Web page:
The year passes in pages, and soon the trio has landed in the Caribbean. Julia, who is no moron, is on to Ann, and David notices “just possibly the faintest tinge of acid in their tone” when they speak to one another. Ann even suggests to Tad that he start flirting with Julia so that she can work her wiles upon David without interruption. (Tad responds, “Why, you shameless, outrageous little somebody! I ought to spank the daylights out of you, the way I used to enjoy doing when we were kids and you’d got out of line”—spanking being one of Gaddis’s kinkier staples.)
But two weeks into the trip, when Ann and Julia are nourishing incipient skin cancers on the beach, Julia mentions that doesn’t know what she is going to do now that she is graduated, as “I can’t decide, of course, unless he does,” because “whatever David wants is what I want.” Ann’s eyes—wait for it—widen, and she is shocked! to learn of their relationship, and immediately chucks her evil scheme.
Four pages later, a hurricane of a strength never before seen on the island is upon them, which they didn’t notice until the winds were so ferocious they nearly knock a Jeep off the road, so it’s too late to evacuate. David and Julia hustle down to the clinic to help Dr. John, while Ann and Tad comb the island for the resident witch doctor, an elderly woman who has gone into hiding. Somehow, Ann manages to swim a tempest-tossed inlet to reach the woman, who is clinging to a cliff face, and haul her back across to safety. Once they’ve driven the old woman back to the clinic, Ann and Tad collapse into each other’s arms. “Then she drew a little away from him and stared up at him, her eyes wide with a sudden realization, her tear-wet face flushed. ‘Why, Tad!’ she breathed, her voice touched with wonder. ‘Are we in love with each other?’” Guess what the answer is? Tad declares, “You’re staying right here, and you’re going to marry me,” continuing the family teen-bride tradition.
After the storm blows out, the kids head for the hacienda, which is built on high ground, where “there were not too many signs of the hurricane,” the lights are still on, and everyone has a hot shower and plenty of breakfast. “Everything’s just fine and dandy,” Ann sighs. She’s sorry to tell Clarita that the village is gone, but the matriarch responds “as though it were of no importance.” Indifference is catching; Julia declares, “It’s been a terrific experience. Oh, of course I’m terribly sorry about the village being washed away and all that.” Will Clarita be disappointed that Ann isn’t going to finish her training? Naw! “I sent you away with the very kindly intent of giving you and Tad a chance to find out that you really loved each other,” she says. “I hoped it would happen, but I couldn’t be sure. And if it didn’t, and you came back with her R.N. degree then there would no harm have been done.” Which left me unconvinced that there was only one witch on the island.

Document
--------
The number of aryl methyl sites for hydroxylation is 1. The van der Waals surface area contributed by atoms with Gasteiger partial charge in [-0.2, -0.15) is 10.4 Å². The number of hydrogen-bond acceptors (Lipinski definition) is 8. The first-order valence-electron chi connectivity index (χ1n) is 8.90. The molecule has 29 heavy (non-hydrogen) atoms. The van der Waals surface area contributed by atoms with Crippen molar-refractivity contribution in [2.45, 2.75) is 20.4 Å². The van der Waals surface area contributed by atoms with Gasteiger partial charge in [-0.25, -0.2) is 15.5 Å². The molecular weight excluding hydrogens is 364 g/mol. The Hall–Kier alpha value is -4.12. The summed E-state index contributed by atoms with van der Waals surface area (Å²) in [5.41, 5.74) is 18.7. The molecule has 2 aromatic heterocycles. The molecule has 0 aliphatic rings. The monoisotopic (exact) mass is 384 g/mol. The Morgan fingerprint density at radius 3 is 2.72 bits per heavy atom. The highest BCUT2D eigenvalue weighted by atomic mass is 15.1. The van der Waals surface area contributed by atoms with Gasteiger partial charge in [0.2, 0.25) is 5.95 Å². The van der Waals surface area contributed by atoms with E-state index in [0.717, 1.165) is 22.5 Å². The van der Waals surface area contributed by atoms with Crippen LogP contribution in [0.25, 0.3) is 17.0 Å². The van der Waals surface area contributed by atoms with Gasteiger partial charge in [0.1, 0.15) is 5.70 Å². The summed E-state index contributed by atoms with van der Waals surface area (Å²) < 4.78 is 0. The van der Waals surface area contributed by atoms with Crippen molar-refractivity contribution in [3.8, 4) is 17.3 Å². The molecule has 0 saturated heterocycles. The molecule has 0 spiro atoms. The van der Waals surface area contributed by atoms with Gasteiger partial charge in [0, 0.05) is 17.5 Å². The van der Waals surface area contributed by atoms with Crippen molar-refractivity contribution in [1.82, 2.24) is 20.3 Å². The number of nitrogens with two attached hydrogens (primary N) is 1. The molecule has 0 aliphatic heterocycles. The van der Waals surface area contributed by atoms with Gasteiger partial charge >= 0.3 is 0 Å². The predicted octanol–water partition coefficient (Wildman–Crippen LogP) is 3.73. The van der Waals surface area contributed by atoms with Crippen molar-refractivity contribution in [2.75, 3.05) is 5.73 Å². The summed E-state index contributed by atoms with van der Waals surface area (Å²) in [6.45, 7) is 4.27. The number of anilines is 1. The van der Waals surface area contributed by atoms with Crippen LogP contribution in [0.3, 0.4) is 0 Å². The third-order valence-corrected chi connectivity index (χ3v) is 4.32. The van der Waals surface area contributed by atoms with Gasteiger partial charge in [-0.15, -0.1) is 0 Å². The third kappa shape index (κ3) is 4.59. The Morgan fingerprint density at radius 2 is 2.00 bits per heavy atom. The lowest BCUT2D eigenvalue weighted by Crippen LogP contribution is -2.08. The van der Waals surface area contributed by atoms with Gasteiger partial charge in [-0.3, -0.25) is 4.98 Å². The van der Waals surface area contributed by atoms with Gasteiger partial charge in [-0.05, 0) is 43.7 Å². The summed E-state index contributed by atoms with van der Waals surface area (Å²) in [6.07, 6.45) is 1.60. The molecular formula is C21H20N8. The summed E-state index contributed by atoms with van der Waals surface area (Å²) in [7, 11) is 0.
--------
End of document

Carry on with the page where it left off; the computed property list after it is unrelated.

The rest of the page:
Now we have time to catch up with the other pair of love birds: David suggests to Julia that he take over Dr. John’s post and that Julia join him. And it’s Julia’s turn to be disingenuous: “Of course. You would need a nurse,” she says, and when David answers that what he needs is a wife, she pretends that he must be talking about Ann. When that phony little misunderstanding is cleared up, it’s their turn to act all surprised and starry-eyed when they realize they’re in love with each other, complete news even after years of dating. “Well, I’ll be darned!” David says dazedly.
The worse part of it is that this insipid, dripping washout doesn’t even qualify as a nurse novel, since the central character quits after just one year of training; I don’t think Julia and David’s peripheral storyline moves it over the mark. The racism is of course hugely problematic, and I’m mailing off another check as per the White Doctor protocol. Every single female character is cloying, and even the aged characters, usually beloved Gaddis staples, are horrid: Dr. John is a constantly shouting ass, and the matriarch is alarmingly Machiavellian. Gaddis should have been given a strict limit on adjectives and altogether barred from using adverbs; in just one page selected at random, we get “said Tad carefully,” “said Ann hastily,” “he repeated slowly, carefully” “Ann cut in swiftly,” “he said gently,” “Ann said quickly,” “She added quietly.” Ugh! This book is not even of the so-bad-it’s-good variety (looking at you, Nurse at the Fair and Harbor Nurse); really it’s those C-range novels you have to be most cautious of. The only thing remarkable about this novel is that in it we have a particularly excellent example of a book that should never be read.
|This book was also published|
under the title Future Nurse,
which is a complete lie, since
the heroine drops out of